They make house calls. She examined my cranky cat, pronounced him pretty fit for his age. She came prepared to do the gamut of labwork if needed, but she saw no red alerts. She offered some joint supplements to ease his stiffness and recommended he be allowed to simply be so long as he seems comfortable with no major changes. He stumped off with a definite I-told-you-so swing of his tail.

It’s a fine line. When our animals are miserable, when their futures seem to hold nothing but needles, drugs, scalpels and discomfort (even pain), is it cruel to keep them with us? The one thing we can offer them is a painless death, something we still cannot offer humans, even when we can’t control their pain or avert the inevitable. It’s an incredibly hard decision to euthanize our animal friends, and yet it’s a final gift, too. It’s not something to be done lightly, but I have been in situations where it’s the right choice.

My suffering cat, whose lust for biting kneecaps and diamond rings has descended into glassy-eyed lethargy, showed me when he’d had enough. My beloved dog, who could no longer stand up, made it clear it was time. Quality of life is what counts, in my opinion. Even if I had all the money in the world to try some expensive intervention, it wouldn’t have been right. The bottom line isn’t about me — it’s about them.

The female heart

[wide][/wide]Quick – what’s the number-one killer of women in the U.S.?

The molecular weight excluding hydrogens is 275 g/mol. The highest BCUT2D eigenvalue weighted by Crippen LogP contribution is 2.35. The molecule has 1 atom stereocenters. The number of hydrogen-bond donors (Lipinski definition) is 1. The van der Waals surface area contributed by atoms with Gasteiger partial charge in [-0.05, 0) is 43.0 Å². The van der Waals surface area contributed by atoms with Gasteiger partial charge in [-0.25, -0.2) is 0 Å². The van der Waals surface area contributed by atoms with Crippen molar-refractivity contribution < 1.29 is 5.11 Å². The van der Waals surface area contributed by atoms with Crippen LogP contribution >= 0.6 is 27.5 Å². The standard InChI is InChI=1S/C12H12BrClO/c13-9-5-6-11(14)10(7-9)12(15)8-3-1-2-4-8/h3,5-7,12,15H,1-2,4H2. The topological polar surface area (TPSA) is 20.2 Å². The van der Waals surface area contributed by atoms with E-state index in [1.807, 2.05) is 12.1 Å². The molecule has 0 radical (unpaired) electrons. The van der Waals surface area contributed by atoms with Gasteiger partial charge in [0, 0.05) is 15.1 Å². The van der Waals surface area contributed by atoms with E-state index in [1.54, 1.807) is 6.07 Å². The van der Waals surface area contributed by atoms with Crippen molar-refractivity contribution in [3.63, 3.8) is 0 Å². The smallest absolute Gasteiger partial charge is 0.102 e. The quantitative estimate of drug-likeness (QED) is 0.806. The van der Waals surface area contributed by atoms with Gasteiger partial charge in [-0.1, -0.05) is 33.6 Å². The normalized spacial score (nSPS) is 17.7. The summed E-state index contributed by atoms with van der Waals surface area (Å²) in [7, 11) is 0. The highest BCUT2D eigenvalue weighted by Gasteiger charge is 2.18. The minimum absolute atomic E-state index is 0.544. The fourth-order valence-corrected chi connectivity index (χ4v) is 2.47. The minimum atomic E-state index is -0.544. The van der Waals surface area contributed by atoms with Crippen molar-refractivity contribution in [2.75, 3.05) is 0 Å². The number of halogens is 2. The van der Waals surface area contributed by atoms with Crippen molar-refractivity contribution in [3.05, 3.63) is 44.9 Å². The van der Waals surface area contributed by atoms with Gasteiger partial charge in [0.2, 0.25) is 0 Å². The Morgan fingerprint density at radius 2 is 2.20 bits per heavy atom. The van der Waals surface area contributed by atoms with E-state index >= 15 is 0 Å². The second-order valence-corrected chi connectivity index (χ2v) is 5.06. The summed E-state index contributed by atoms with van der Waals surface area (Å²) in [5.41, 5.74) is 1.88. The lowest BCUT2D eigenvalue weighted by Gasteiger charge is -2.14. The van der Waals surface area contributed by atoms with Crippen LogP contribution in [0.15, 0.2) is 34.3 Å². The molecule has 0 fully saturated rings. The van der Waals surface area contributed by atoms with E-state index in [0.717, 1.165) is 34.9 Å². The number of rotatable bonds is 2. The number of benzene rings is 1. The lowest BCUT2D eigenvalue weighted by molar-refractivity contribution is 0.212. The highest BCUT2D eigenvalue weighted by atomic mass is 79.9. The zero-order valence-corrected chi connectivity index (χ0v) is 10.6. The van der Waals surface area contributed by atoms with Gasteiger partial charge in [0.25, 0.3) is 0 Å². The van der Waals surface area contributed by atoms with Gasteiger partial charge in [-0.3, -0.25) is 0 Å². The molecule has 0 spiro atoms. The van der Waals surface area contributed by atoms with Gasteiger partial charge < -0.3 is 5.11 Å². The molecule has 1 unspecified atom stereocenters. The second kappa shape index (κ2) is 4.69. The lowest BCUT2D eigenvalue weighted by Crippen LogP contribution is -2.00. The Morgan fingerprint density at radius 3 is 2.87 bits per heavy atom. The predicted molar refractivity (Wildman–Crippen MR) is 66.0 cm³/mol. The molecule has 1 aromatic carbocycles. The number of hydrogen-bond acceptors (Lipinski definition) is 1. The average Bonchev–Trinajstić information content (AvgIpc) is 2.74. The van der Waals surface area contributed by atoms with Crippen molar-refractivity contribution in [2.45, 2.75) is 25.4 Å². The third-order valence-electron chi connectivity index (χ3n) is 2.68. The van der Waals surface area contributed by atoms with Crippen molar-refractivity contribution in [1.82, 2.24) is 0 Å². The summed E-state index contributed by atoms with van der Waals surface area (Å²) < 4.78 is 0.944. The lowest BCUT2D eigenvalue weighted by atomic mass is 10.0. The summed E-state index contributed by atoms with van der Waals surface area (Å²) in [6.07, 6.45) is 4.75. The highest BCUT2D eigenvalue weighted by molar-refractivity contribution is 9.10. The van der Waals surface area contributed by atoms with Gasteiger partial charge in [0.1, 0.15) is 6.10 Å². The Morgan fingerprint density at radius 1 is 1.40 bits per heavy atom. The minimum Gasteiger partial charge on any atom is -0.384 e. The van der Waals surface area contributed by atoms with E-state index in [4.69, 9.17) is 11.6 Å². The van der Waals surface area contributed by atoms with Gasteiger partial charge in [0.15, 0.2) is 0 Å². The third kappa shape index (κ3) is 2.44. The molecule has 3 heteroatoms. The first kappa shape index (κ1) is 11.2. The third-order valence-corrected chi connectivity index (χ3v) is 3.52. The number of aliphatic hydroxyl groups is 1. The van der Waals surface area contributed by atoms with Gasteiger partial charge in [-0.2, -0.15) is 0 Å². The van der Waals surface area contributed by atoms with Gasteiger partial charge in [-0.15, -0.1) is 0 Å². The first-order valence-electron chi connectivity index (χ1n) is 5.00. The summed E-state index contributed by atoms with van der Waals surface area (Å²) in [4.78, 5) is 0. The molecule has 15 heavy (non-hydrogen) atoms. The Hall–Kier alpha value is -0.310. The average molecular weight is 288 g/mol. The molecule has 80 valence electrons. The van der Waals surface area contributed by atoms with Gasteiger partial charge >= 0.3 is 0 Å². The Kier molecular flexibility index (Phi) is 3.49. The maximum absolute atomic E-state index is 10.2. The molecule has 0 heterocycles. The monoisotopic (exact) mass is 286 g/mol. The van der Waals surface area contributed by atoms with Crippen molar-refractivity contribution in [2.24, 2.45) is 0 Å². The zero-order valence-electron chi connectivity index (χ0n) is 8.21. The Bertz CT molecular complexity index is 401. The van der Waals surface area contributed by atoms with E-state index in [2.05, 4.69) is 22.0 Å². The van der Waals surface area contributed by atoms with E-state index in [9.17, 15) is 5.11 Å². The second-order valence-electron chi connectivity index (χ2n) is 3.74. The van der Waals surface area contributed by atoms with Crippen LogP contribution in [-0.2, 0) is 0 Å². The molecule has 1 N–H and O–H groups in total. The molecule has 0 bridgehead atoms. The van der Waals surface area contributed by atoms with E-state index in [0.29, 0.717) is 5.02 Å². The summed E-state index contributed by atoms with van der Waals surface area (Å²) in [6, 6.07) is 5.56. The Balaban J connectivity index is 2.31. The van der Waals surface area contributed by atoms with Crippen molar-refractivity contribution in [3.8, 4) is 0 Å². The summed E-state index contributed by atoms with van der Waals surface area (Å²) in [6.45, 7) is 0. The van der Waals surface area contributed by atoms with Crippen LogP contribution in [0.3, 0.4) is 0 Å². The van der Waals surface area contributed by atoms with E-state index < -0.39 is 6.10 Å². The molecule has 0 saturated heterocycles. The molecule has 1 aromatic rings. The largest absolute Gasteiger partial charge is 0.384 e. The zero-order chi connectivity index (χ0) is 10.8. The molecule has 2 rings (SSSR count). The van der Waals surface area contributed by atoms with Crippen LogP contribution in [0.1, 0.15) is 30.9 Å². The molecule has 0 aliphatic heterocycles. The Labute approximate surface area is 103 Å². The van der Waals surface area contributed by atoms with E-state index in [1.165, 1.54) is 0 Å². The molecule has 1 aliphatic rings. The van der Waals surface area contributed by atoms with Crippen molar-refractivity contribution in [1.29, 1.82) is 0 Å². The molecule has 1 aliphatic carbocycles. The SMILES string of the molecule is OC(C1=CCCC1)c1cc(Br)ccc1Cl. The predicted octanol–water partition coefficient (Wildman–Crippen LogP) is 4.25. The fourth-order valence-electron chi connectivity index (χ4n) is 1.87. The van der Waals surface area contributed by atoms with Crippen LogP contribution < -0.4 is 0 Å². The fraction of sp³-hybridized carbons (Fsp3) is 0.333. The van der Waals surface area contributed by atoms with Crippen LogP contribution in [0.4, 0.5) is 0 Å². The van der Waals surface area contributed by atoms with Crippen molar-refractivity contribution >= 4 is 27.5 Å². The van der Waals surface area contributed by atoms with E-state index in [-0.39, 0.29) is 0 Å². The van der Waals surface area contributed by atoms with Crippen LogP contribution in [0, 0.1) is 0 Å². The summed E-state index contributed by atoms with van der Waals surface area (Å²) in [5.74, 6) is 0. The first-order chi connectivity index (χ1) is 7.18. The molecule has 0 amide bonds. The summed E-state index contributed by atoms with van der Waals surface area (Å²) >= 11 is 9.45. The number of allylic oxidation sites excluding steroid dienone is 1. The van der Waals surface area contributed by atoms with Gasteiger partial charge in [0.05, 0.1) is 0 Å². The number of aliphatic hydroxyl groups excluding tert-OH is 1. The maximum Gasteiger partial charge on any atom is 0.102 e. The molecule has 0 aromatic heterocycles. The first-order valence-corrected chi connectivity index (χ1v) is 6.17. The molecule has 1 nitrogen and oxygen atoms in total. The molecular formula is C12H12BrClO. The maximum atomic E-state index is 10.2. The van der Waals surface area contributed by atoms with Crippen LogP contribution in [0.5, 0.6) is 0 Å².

Did you say cancer?

The fact is that coronary disease kills more American women every year than any other illness. According to the American Heart Association, 7.2 million women have heart disease. The risk starts to soar after menopause. One in four women over the age of 65 has heart disease. The rate is one in eight among women from 45 to 54. And it’s rising.

But women’s heart disease isn’t the same as men’s. Dr. Amparo Villablanca, a California cardiologist, said the blame can’t be put solely on hormones. We’re facing what she said doctors are calling the “diabesity” epidemic. We’re all getting fatter – and that leads to diabetes. Half the people who are diagnosed with diabetes are also discovered to have heart disease.

“The key is knowing your risks,” Villablanca said. “Know your genetic risks, know your numbers for blood pressure and cholesterol, know your body-mass index. And get them under control. Deaths from heart attacks are going down thanks to efforts to make more people aware of the risk factors. But the rates aren’t going down as fast for young women because they may not know they’re at risk for heart disease.”

That’s information that Dr. Ramin Manshadi, a cardiologist in Stockton, California, hopes to spread in his new book “The Wisdom of Heart Health.” He said the medical establishment was now beginning to understand that women’s heart attacks are very different from men’s. They are often “silent” heart attacks, and they are more likely to be fatal.